• Davies, J., in Ratzky v. People, 29 N. Y. 124. See Shepherd v. People, 25 N. Y. 406. “ In my opinion,” says Denio, J., in Hartung v. People, 22 N. Y. 95, 105, “it would be perfectly competent for the legislature, by a general law, to remit any separable portion of the prescribed punishment. For instance, if the punishment were fine and imprisonment, a law which should dispense with either the five or the imprisonment might, I think, be lawfully applied to existing offenses; and so, in my opinion, the term of imprisonment might be reduced, or the number of stripes diminished, in cases punishable in that manner. Anything which, if applied to an individual sentence, would fairly fall within the idea of a remission of a part of the sentence, would not be liable to objection. And any change which should be referable to prison discipline or penal administration, as its primary object, might also be made to take effect upon past as well as future offenses; as changes in the manner or kind of employment of convicts sentenced to hard labor, the system of supervision, the means of restraint, or the like. Changes of this sort might operate to increase or mitigate the severity of the punishment of the convict, but would not raise any question under the constitutional provision we are considering. The change wrought by the act of 1860, in the punishment of the existing offenses of murder, does not fall within either of these exceptions. If it is to be construed to vest in the governor a discretion to determine whether the convict should be executed or remain a perpetual prisoner at hard labor, this would only be equivalent to what he might do under the authority to commute a sentence. But he can, under the constitution, only do this once for all. If he refuses the pardon, the convict is executed according to the sentence. If he grants it, his jurisdiction of the case ends. The act in question places the convict at the mercy of the governor in office at the expiration of one year from the time of the conviction, and of all of his successors during the lifetime of the convict. He may be ordered to execution at any time, upon any notice, or without notice. Under one of the repealed sections of the Revised Statutes, it was required that a period should intervene between the sentence and the execution of not less than four, por more than eight weeks. If we stop here, the change effected by the statute is between an execution within a limited time, to be prescribed by the court, or a pardon or commutation during that period, on the one hand, and the placing the convict at the mercy of the executive magistrate for the time, and his successors, to be executed at his pleasure at any time after one year, on the other. The sword is indefinitely suspended over his head, ready to fall at any time. It is not enough to say, if ever that can be said, that most persons would probably prefer such a fate to the former capital sentence. It is enough to bring the law within the condemnation of the constitution, that it changes the punishment after the commission of the offense, by substituting for the prescribed penalty & different one. We have no means of saying whether one or the other would be the most severe in a given case. That would depend upon the disposition and temperament of the convict. The legislature can not thus experiment upon the criminal law. The law, moreover, prescribes one year's imprisonment, at hard labor in the State prison, in addition to the punishment of death. In every case of the execution of a capital sentence, it must be preceded by the year's imprisonment at hard labor.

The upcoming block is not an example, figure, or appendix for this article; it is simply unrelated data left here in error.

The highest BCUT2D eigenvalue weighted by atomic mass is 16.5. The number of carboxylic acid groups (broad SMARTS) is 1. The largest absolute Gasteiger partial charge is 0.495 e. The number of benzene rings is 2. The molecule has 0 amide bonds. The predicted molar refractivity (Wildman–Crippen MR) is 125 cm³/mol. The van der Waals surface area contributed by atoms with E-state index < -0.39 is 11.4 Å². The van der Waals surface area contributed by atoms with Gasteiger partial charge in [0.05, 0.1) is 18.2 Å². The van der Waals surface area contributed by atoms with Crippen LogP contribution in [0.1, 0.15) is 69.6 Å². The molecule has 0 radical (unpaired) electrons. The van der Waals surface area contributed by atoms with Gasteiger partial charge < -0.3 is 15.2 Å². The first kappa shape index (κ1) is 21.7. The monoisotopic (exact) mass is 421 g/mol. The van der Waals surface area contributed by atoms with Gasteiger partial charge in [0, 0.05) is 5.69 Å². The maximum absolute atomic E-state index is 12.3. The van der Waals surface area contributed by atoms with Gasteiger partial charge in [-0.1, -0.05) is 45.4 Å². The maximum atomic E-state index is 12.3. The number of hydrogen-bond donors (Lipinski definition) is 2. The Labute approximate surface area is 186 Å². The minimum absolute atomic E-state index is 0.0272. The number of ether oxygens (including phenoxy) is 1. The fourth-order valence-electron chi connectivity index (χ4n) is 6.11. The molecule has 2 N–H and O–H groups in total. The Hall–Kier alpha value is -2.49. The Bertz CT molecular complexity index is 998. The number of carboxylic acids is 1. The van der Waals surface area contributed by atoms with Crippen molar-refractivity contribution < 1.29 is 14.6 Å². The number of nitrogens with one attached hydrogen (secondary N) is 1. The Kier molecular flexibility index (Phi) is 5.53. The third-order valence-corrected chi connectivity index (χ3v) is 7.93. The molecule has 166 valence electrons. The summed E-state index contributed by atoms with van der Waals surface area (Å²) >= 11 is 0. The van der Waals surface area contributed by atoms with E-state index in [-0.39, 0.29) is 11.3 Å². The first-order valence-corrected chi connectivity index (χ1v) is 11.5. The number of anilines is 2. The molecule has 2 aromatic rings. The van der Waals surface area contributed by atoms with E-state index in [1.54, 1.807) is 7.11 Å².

Except in regard to the material changes in the rules of evidence which tend to make conviction easier, laws for the regulation of criminal procedure are always subject to repeal or amendment, and the new law will govern all prosecutions that are begun or are in progress after its enactment, it matters not when the offenses were committed. Such a law is not deemed an ex post facto law when applied to the prosecution of offenses commited before the change in the law.1